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‘Temporary hurdle’: Russia halts scientist’s effort to create more CRISPR babies

| | October 18, 2019

Russian health officials are playing down international concerns that a Moscow researcher plans to create gene-edited babies any time soon, saying for the first time that the experiment would be “premature.”

Denis Rebrikov, the scientist who has said he wants to use the genome-editing technology CRISPR to alter embryos, has sparked widespread alarm among scientists who fear that he could become the second researcher to conduct such work, following the birth of gene-edited twins in China last year.

But in a statement issued last week to Russian wire services, the health ministry here said it fully supports the World Health Organization position against making changes to the human germline.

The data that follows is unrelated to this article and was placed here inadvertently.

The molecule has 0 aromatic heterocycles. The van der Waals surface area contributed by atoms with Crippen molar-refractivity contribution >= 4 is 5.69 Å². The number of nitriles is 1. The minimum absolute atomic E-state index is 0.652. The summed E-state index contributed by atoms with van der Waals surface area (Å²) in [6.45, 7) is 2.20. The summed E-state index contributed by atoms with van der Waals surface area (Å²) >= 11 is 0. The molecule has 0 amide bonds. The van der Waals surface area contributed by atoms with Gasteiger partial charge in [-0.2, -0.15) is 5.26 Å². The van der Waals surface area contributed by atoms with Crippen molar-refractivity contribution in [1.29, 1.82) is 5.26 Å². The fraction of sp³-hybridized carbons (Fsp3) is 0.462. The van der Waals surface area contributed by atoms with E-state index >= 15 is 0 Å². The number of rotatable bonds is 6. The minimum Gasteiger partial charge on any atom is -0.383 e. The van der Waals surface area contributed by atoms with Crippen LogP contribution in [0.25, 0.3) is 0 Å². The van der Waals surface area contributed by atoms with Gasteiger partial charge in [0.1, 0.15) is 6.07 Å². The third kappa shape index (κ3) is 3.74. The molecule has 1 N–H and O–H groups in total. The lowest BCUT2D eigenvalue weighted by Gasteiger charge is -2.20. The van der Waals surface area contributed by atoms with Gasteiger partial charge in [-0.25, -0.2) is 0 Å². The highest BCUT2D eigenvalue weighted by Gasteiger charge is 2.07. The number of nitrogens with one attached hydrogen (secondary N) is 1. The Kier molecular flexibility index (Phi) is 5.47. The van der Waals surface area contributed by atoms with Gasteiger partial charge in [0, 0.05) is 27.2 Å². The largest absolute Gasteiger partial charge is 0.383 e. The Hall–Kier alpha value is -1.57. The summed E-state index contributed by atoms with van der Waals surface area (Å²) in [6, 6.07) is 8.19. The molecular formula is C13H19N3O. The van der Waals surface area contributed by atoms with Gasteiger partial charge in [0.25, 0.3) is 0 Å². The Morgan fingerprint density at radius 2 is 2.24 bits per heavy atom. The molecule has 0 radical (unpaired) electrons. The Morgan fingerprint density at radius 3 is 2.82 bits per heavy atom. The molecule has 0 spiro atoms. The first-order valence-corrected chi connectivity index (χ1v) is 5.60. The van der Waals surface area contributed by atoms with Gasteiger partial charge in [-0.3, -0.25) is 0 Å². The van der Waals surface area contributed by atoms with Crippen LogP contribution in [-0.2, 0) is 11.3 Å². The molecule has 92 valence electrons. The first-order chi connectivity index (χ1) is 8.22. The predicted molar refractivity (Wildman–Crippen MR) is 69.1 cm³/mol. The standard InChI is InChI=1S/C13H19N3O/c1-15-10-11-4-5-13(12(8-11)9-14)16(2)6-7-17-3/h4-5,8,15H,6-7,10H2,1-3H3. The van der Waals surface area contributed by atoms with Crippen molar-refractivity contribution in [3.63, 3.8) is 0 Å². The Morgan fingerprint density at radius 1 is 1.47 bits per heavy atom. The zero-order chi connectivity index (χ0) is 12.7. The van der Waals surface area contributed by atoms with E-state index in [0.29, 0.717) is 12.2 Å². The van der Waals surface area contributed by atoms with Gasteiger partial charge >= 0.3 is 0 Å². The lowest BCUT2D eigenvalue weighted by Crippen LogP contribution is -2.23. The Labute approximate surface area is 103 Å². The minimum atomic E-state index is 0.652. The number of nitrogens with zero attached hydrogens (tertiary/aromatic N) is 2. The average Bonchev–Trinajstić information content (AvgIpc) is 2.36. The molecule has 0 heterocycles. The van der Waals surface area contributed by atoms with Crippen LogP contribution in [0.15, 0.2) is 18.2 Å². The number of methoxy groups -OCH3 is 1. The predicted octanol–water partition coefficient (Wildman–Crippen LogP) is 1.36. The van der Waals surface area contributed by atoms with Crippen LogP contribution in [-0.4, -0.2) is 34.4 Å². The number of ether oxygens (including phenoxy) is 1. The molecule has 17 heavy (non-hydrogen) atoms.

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The ministry’s stance puts at least a temporary hurdle in front of Rebrikov, who would need the agency’s approval to proceed with his experiment to repair a mutated gene that causes deafness.

Chekhonin, who said he knows Rebrikov well, said the scientist would not go against regulators in this matter: “I am confident he has the common sense not to break the law. I have no reason not to be confident in him.”

Read full, original post: Calling embryo editing ‘premature,’ Russian authorities seek to ease fears of a scientist going rogue

The GLP aggregated and excerpted this article to reflect the diversity of news, opinion, and analysis. Click the link above to read the full, original article.
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